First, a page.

Have you ever been invited somewhere that you really didn’t want to go?
My experience is that there are very few of us comfortable with just saying no to these invitations. We feel we have to offer a plausible explanation as to why we can’t attend. Come up with a believable excuse that will spare the inviter’s feelings.
This always brings back memories of asking girls out in high school. I am still not sure why Saturday night is such a big night for girls to wash their hair. I remember one girl whose grandmother died 5 times. Regardless, I am sure their heart was in the right place as they probably felt it would be rude to just say no.
You know what is infinitely more rude than saying no? It’s not responding at all. That’s the first group of people we encounter in the gospel today. I am sure they all had their reasons for not wanting to attend the banquet. We’re told that one person had work to be done on his farm; and another had to tend to some pressing matters with his business. Others just couldn’t have been less interested, as is indicated by their treatment of the folks who extended the invitation.
This begs the question: why would you not want to attend a royal banquet (a feast fit for a king as my mother used to say)?
We in church world ask ourselves this question constantly. Each week (pre-covid and post-covid), the invitation is there for any and all to attend this banquet. Yet, every week we are dumbfounded that this sacred space is not filled. In fact, not only is it not filled, the numbers are actually declining. How is this possible?
One reason might be the way we market ourselves, if I can use that term. I think we are viewed as an institution that has its place for the special “religious” events in someone’s life like baptism, or marriage or a funeral – but other than that, really isn’t relevant. I can remember asking a young parent in a baptism prep class to tell me what he thought of the church, and to be brutally honest. He said: “I don’t know enough about it to have an opinion”. Could we be more irrelevant in this young man’s life? We can lay all the blame on this young man for his lack of engagement, or we can take some ownership.
Now when I say “market” ourselves, I want to explain what I mean. I think what we have to offer as a community of believers is a very well kept secret to the people outside these walls. And who exactly is keeping this secret? We Are!
Unfortunately, despite our best intentions, we sometimes don’t do a great job of conveying the love that is supposed to define who we are. We can be viewed as judgmental, closed minded, and worst of all; Clickish. I know and you know that’s not who we are, but how do we let the world know?
Jesus tells us that: “they will know you belong to me by how you love”. So, how do we love? Three things:
we have to be accepting – be respectful of everyone’s journey. Everybody is carrying something. We should be in awe of all that someone has to carry instead of in judgment of how they choose to carry it.
we have to be welcoming – be willing to welcome new faces into the fold. Make it a point to get to know them.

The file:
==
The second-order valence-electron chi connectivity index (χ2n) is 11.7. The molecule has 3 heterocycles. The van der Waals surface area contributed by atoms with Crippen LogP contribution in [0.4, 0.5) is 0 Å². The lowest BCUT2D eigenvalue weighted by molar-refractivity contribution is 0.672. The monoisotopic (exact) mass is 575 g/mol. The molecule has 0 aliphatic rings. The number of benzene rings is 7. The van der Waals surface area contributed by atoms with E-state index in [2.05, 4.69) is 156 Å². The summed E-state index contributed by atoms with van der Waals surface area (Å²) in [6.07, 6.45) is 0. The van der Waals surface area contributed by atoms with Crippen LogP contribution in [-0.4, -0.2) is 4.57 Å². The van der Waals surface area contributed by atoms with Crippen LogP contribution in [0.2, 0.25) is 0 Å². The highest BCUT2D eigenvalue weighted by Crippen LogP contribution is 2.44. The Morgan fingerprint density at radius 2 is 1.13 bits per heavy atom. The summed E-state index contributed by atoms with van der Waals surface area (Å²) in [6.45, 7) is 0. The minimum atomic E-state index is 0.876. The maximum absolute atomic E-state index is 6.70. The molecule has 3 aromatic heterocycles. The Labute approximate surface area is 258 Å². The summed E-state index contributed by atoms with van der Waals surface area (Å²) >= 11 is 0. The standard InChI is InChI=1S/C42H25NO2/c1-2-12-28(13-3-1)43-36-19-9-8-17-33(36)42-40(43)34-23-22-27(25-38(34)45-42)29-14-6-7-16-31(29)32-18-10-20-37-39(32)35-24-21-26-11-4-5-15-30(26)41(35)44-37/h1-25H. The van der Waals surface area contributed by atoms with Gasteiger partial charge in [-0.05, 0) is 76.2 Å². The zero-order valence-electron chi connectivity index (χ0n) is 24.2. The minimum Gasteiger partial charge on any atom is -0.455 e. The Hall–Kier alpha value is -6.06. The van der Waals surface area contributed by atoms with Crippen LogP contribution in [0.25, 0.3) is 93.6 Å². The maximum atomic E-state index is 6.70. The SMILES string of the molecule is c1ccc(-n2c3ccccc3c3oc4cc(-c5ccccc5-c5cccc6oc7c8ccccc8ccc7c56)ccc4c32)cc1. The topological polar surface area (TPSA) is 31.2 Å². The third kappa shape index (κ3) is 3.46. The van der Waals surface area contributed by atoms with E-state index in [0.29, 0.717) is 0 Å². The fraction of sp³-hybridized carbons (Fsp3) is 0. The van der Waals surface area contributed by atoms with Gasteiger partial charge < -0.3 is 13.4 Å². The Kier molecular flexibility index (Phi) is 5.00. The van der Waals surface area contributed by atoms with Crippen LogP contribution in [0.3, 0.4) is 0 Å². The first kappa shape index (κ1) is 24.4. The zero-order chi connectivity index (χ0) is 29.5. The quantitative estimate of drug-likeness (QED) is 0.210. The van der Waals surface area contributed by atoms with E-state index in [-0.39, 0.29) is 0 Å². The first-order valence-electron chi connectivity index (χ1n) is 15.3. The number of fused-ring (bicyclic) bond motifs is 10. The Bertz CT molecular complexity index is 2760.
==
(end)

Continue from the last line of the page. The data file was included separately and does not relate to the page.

“Cheers story” – if you remember the television show “Cheers”, then you must remember the theme song which stated, “You want to be where everybody knows your name”. People want to be where everyone knows their name. That should be church. I told a group of young people once that if I went somewhere four weeks in a row and no one talked to me, I probably wouldn’t go back either.
be genuine – don’t try to be something we are not and what we are not is perfect. It’s OK to acknowledge that we have room to improve. Who doesn’t? People may be more willing to offer their gifts if we are willing to let them see how much they are needed.
We are given a wonderful image in that first reading from Isaiah of just what this banquet we are invited to looks like. Rich food, well-aged wines and peace for our souls. We are told that God will wipe away all our tears and there will be nothing left to fear.
The best part in all this is that we are told that the Lord of hosts will do this for all people. Scandalously, everyone is invited.
This reminds me of the story of two Baptists who arrive in heaven and are being given a tour by St. Peter. As they head down this long hallway, St. Peter turns to them and asks them to be very quiet. They are surprised by this and respond, “This is heaven why do we have to be quiet?” St. Peter said to them: “On the other side of this wall are the Catholics; they think they are the only ones here”.
What a surprise it will be when we see who we’re sitting next to in heaven. Every time I get into a debate or conversation about religion, I always say that we will have plenty of time to hash this out once we’re in heaven.
There is one important caveat to this though. We need to respond to the invitation.
If you are lucky enough to win the lottery, I can tell you this; Atlantic Lottery is not going to call you and tell you that you won. No, you need to claim it.
Similarly, we need to claim for ourselves what God is offering us. It’s ours for the taking. And once we claim it, our next step is to give it away so that the banquet hall will be filled with guests from all walks of life, because this is too good to be just our little secret.
I just want to finish by saying that this is Thanksgiving weekend. A time to step back and be thankful for all that we have. Some have much; some not so much. As Saint Paul says in that second reading: “I know what it is to have a little, and I know what it is to have plenty”. The secret for all of us is in the old saying: “It’s not about having want you want, it’s about wanting what you have”.
My prayer for all of us is that our lives are always guided by gratitude and not greed, and that we are thankful for not just the things in our lives, but more importantly the people God has put in our lives.